The 2012 edition of the Tools of Change for Publishing conference will open its doors on February 13 in New York City.
Since we’re in the home stretch, I rounded up TOC chairs Kat Meyer and Joe Wikert to discuss the major publishing trends and developments that are shaping the conference. Below, you’ll find the five biggest takeaways from our chat. The associated audio podcast contains the full conversation.
1. Publishing is rife with startups
The publishing world is no longer solely the domain of big old organizations. There’s a whole bunch of startups engaged in a variety of publishing experiments. TOC 2012 will feature notable upstarts in the Startup Showcase and throughout the conference program.
2. You’ve got the data, now what do you do with it?
Digital and data go hand-in-hand, and that means publishers — whether they know it or not — are running data-driven businesses. They need to learn how to gather, mine and use all those datasets to their advantage. The practical application of data will be an important theme at the conference.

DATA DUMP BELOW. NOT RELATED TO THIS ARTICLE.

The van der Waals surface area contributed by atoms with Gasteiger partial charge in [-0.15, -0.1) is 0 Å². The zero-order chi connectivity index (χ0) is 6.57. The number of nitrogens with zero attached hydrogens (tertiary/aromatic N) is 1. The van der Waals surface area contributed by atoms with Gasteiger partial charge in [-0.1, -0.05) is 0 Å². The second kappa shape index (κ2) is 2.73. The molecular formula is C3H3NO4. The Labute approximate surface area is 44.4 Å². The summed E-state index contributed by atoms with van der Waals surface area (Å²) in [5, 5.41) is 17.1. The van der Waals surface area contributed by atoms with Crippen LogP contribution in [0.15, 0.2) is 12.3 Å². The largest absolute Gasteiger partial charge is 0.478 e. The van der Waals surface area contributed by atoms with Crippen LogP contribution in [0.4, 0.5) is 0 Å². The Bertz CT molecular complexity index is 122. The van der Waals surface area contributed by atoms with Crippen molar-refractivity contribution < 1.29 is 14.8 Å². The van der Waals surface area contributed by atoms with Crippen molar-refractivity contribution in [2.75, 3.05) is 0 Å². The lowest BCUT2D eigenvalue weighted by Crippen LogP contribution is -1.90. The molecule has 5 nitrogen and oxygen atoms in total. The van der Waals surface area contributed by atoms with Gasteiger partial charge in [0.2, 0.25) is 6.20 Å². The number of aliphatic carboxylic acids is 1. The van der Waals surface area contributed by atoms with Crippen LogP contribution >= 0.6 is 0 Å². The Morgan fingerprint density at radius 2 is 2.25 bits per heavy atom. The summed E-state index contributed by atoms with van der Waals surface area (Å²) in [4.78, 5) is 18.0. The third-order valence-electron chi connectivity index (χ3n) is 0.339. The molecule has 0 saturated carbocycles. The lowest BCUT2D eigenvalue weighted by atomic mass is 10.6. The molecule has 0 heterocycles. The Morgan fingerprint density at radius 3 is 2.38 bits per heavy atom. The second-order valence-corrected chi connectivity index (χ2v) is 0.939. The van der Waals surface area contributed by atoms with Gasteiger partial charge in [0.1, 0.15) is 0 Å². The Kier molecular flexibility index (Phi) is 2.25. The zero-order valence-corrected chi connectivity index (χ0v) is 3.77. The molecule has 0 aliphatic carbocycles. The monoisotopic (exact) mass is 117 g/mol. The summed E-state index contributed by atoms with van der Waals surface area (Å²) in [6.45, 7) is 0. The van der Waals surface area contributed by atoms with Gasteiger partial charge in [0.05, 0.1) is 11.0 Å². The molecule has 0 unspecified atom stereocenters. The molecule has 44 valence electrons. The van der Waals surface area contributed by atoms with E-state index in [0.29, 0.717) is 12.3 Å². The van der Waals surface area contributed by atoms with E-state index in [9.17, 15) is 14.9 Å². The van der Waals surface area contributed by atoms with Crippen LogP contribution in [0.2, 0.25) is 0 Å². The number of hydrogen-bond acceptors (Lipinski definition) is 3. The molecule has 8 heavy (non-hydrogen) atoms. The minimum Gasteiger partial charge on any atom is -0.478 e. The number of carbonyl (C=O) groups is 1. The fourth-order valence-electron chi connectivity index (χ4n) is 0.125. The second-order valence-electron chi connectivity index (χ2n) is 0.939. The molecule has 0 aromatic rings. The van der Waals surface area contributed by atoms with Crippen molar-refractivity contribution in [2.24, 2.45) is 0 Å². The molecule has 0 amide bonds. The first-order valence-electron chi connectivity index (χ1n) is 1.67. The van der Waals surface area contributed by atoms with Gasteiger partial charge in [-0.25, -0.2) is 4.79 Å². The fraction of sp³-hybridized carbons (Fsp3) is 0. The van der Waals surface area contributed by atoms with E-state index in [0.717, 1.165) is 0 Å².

3. No more ugly ebooks
Those quick and dirty digital conversions won’t cut it anymore. Readers are committing to digital, and now they’re rightfully demanding top-notch ebook / app experiences. It’s time for publishers to meet that demand.
4. Publishing is bigger than books
Book people have something to learn from media people, and media people can learn from book people. Toss in film and music folks, and you’ve got a huge digital knowledge base that can be drawn from and adapted. This year at TOC, there’s a concerted effort to expand “publishing” beyond its narrow and traditional definition.
5. “Change/Forward/Fast” isn’t just a catchy tagline
Agile development began in the software world, but its core attributes of iteration and feedback also apply to publishing. Agile methodologies and applications will be discussed in a variety of TOC sessions.
Again, those are just the takeaways from the interview. The podcast has much more on TOC’s major themes and what you can expect to see. It also includes a “bold prediction” from Joe that, if realized, could completely change the way publishers handle mobile apps and ebooks.